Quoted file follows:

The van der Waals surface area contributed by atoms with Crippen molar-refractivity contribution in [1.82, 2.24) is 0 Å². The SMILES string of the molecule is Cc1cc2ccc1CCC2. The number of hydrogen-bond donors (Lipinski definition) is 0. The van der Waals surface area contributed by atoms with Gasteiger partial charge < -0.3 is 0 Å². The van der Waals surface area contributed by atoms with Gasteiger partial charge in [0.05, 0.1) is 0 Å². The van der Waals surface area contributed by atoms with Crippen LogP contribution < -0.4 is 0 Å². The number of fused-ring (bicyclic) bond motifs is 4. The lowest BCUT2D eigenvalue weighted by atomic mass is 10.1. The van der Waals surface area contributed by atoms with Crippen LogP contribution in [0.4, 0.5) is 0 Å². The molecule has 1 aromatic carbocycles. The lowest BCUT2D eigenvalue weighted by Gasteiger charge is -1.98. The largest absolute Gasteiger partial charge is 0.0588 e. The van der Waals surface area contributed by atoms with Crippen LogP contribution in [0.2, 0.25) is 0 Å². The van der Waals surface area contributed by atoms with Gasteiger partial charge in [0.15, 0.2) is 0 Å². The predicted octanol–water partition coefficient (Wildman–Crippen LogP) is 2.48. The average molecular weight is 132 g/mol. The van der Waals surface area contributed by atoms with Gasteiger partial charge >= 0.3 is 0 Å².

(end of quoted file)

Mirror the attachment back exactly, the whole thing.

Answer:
The van der Waals surface area contributed by atoms with Crippen molar-refractivity contribution in [1.82, 2.24) is 0 Å². The SMILES string of the molecule is Cc1cc2ccc1CCC2. The number of hydrogen-bond donors (Lipinski definition) is 0. The van der Waals surface area contributed by atoms with Gasteiger partial charge < -0.3 is 0 Å². The van der Waals surface area contributed by atoms with Gasteiger partial charge in [0.05, 0.1) is 0 Å². The van der Waals surface area contributed by atoms with Crippen LogP contribution < -0.4 is 0 Å². The number of fused-ring (bicyclic) bond motifs is 4. The lowest BCUT2D eigenvalue weighted by atomic mass is 10.1. The van der Waals surface area contributed by atoms with Crippen LogP contribution in [0.4, 0.5) is 0 Å². The molecule has 1 aromatic carbocycles. The lowest BCUT2D eigenvalue weighted by Gasteiger charge is -1.98. The largest absolute Gasteiger partial charge is 0.0588 e. The van der Waals surface area contributed by atoms with Crippen LogP contribution in [0.2, 0.25) is 0 Å². The van der Waals surface area contributed by atoms with Gasteiger partial charge in [0.15, 0.2) is 0 Å². The predicted octanol–water partition coefficient (Wildman–Crippen LogP) is 2.48. The average molecular weight is 132 g/mol. The van der Waals surface area contributed by atoms with Gasteiger partial charge >= 0.3 is 0 Å².